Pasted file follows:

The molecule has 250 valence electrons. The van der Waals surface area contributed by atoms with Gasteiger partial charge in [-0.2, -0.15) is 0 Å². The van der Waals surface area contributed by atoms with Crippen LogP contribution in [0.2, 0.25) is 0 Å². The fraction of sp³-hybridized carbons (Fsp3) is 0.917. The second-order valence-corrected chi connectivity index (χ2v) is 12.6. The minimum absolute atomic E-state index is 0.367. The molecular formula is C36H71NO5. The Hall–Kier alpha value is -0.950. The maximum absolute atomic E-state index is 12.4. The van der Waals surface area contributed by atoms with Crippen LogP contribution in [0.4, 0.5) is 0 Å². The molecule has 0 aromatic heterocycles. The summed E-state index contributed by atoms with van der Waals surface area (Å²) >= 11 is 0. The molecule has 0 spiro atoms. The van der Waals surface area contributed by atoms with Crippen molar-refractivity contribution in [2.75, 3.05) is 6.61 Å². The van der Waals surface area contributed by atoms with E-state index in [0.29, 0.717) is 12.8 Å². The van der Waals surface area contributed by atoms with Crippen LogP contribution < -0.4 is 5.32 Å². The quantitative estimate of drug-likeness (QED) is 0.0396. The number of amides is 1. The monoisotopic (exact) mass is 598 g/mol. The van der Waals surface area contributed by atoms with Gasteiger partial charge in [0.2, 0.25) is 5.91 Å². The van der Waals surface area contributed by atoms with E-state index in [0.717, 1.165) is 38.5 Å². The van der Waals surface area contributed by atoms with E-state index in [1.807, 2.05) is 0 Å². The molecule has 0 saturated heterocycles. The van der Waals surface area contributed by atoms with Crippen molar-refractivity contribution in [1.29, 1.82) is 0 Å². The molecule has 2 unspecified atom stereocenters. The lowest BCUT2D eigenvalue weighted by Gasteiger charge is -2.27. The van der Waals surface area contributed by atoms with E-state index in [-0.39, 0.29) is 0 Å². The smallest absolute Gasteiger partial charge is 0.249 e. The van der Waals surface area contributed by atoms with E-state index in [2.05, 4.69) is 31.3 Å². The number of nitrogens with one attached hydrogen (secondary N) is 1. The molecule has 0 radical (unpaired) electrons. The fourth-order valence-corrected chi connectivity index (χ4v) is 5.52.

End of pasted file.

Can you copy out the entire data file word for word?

The molecule has 250 valence electrons. The van der Waals surface area contributed by atoms with Gasteiger partial charge in [-0.2, -0.15) is 0 Å². The van der Waals surface area contributed by atoms with Crippen LogP contribution in [0.2, 0.25) is 0 Å². The fraction of sp³-hybridized carbons (Fsp3) is 0.917. The second-order valence-corrected chi connectivity index (χ2v) is 12.6. The minimum absolute atomic E-state index is 0.367. The molecular formula is C36H71NO5. The Hall–Kier alpha value is -0.950. The maximum absolute atomic E-state index is 12.4. The van der Waals surface area contributed by atoms with Crippen LogP contribution in [0.4, 0.5) is 0 Å². The molecule has 0 aromatic heterocycles. The summed E-state index contributed by atoms with van der Waals surface area (Å²) >= 11 is 0. The molecule has 0 spiro atoms. The van der Waals surface area contributed by atoms with Crippen molar-refractivity contribution in [2.75, 3.05) is 6.61 Å². The van der Waals surface area contributed by atoms with E-state index in [0.29, 0.717) is 12.8 Å². The van der Waals surface area contributed by atoms with Crippen LogP contribution < -0.4 is 5.32 Å². The quantitative estimate of drug-likeness (QED) is 0.0396. The number of amides is 1. The monoisotopic (exact) mass is 598 g/mol. The van der Waals surface area contributed by atoms with Gasteiger partial charge in [0.2, 0.25) is 5.91 Å². The van der Waals surface area contributed by atoms with E-state index in [0.717, 1.165) is 38.5 Å². The van der Waals surface area contributed by atoms with E-state index in [1.807, 2.05) is 0 Å². The molecule has 0 saturated heterocycles. The van der Waals surface area contributed by atoms with Crippen molar-refractivity contribution in [1.29, 1.82) is 0 Å². The molecule has 2 unspecified atom stereocenters. The lowest BCUT2D eigenvalue weighted by Gasteiger charge is -2.27. The van der Waals surface area contributed by atoms with E-state index in [-0.39, 0.29) is 0 Å². The smallest absolute Gasteiger partial charge is 0.249 e. The van der Waals surface area contributed by atoms with E-state index in [2.05, 4.69) is 31.3 Å². The number of nitrogens with one attached hydrogen (secondary N) is 1. The molecule has 0 radical (unpaired) electrons. The fourth-order valence-corrected chi connectivity index (χ4v) is 5.52.